Starting in his home state, Arizona, Ritter set out to turn varying local ordinances into statewide policy. Gun rights advocates embraced his cause. Ted Nugent's endorsement decorated his Web site.

Before long, Ritter turned his attention to legalizing instruments with such comically antiquated names as the dirk, the stiletto and the dagger. To paraphrase his line of argument, those weapons usually pose a mortal hazard only if you are a character in a game of Clue.

When he started campaigning to legalize the switchblade, though, Ritter touched a nerve. Laws against the distinctive push-button mechanism date to the violent gang wars between the Sharks and the Jets (on Broadway in "West Side Story"). By the time James Dean's character rumbled in "Rebel Without a Cause," the knives had become a potent symbol, as one movie poster put it, of "Today's Juvenile Violence!"

Still, his message found a receptive audience. Counting victories in New Hampshire in Missouri, he said, switchblades are now legal in 30 states, including 24 with no limitations on length.

Knife rights advocates are optimistic about the Texas bill.

"It's always been extremely odd to me that I can walk around in public, I can even go into the Capitol with a loaded firearm, yet I can't carry certain described kinds of knives," said Peter Wang, 51, an oilfield services company employee in Houston who owns both guns and knives.

From his national vantage, Ritter interpreted Dutton's sponsorship as a sign of bipartisan support.

Dutton, a Democrat from Houston, serves as chairman of the Committee on Urban Affairs.

In 1989, he reported receiving death threats as the author of a proposal to ban assault rifles. A crowd estimated at nearly 1,000 marched on the Capitol. The measure failed.

Four years later, he was convicted of reckless conduct after his estranged wife claimed he had pointed a pistol at her.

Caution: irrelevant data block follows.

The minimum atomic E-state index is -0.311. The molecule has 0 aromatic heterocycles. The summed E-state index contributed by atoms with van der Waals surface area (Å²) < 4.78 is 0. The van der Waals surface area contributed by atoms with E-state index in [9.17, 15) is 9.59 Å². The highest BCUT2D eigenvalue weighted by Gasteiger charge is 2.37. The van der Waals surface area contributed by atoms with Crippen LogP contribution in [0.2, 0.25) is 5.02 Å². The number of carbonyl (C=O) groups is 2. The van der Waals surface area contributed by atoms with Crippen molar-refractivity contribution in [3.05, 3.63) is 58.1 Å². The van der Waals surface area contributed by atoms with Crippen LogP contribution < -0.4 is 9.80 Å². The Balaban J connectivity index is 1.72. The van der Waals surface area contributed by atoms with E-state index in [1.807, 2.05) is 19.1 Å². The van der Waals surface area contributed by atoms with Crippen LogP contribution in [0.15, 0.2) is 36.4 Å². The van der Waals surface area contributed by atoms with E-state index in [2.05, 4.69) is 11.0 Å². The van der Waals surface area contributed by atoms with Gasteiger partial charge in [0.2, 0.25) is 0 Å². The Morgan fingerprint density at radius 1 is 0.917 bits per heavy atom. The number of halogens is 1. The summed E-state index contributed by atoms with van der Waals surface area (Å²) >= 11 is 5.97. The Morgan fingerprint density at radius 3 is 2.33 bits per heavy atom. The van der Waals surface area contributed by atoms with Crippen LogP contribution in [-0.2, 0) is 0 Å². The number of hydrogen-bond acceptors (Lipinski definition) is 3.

Over the years, Dutton has displayed a creative streak in his approach to gun control. In 1995, for example, he introduced a bill that would have made voter registration cards double as gun permits. Under that proposal, failing to cast a ballot would cost people the right to carry a weapon.

Contacted to discuss his new proposal, Dutton opened the interview with an account of his long-ago effort to ban assault rifles.

"Now that the assault rifle controversy has re-energized," he said, "we looked at the prohibited weapons list."

"What should be on that list is things that are causing damage today," he went on. "That weapon is not switchblade knives."

His staff prepared an analysis of the proposal, subtly noting that "while the switchblade knife is listed on Texas' prohibited weapons list, assault rifles are not on the list."

In the interview, though, Dutton left little doubt about his intentions.

"Hopefully we'll get to have a lively discussion on the House floor, and we'll see who's for it and who's against it," he said. "I can't see why anyone would be against it."

© 2013 The Associated Press modified.

Powered by WorldNow

WHBQ-TV | Fox 13
485 S. Highland St.
Memphis, TN 38111

Main Station: (901) 320-1313
Newsroom: (901) 320-1340

Didn't find what you were looking for?
All content © Copyright 2000 - 2014 Fox Television Stations, Inc. and Worldnow. All Rights Reserved.
Privacy Policy | Terms of Service | Ad Choices